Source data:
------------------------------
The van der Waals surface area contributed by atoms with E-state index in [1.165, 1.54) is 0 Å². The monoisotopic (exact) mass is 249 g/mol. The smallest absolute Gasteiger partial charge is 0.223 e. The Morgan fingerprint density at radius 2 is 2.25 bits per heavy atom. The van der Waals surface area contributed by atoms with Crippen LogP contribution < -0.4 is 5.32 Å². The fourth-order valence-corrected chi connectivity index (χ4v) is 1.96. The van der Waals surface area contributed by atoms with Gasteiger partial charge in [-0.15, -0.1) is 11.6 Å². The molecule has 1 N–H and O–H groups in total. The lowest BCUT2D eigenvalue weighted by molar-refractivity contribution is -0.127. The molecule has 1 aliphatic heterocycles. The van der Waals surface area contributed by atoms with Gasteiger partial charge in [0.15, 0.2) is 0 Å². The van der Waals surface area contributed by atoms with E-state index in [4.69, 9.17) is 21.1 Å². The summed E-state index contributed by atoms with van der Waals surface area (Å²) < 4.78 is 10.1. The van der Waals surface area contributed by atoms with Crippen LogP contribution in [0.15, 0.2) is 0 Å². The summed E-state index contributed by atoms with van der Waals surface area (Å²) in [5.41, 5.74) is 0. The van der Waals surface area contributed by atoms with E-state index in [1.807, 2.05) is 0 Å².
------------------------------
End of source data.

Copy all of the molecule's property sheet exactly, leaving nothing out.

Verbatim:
The van der Waals surface area contributed by atoms with E-state index in [1.165, 1.54) is 0 Å². The monoisotopic (exact) mass is 249 g/mol. The smallest absolute Gasteiger partial charge is 0.223 e. The Morgan fingerprint density at radius 2 is 2.25 bits per heavy atom. The van der Waals surface area contributed by atoms with Crippen LogP contribution < -0.4 is 5.32 Å². The fourth-order valence-corrected chi connectivity index (χ4v) is 1.96. The van der Waals surface area contributed by atoms with Gasteiger partial charge in [-0.15, -0.1) is 11.6 Å². The molecule has 1 N–H and O–H groups in total. The lowest BCUT2D eigenvalue weighted by molar-refractivity contribution is -0.127. The molecule has 1 aliphatic heterocycles. The van der Waals surface area contributed by atoms with Gasteiger partial charge in [0.15, 0.2) is 0 Å². The van der Waals surface area contributed by atoms with E-state index in [4.69, 9.17) is 21.1 Å². The summed E-state index contributed by atoms with van der Waals surface area (Å²) < 4.78 is 10.1. The van der Waals surface area contributed by atoms with Crippen LogP contribution in [0.15, 0.2) is 0 Å². The summed E-state index contributed by atoms with van der Waals surface area (Å²) in [5.41, 5.74) is 0. The van der Waals surface area contributed by atoms with E-state index in [1.807, 2.05) is 0 Å².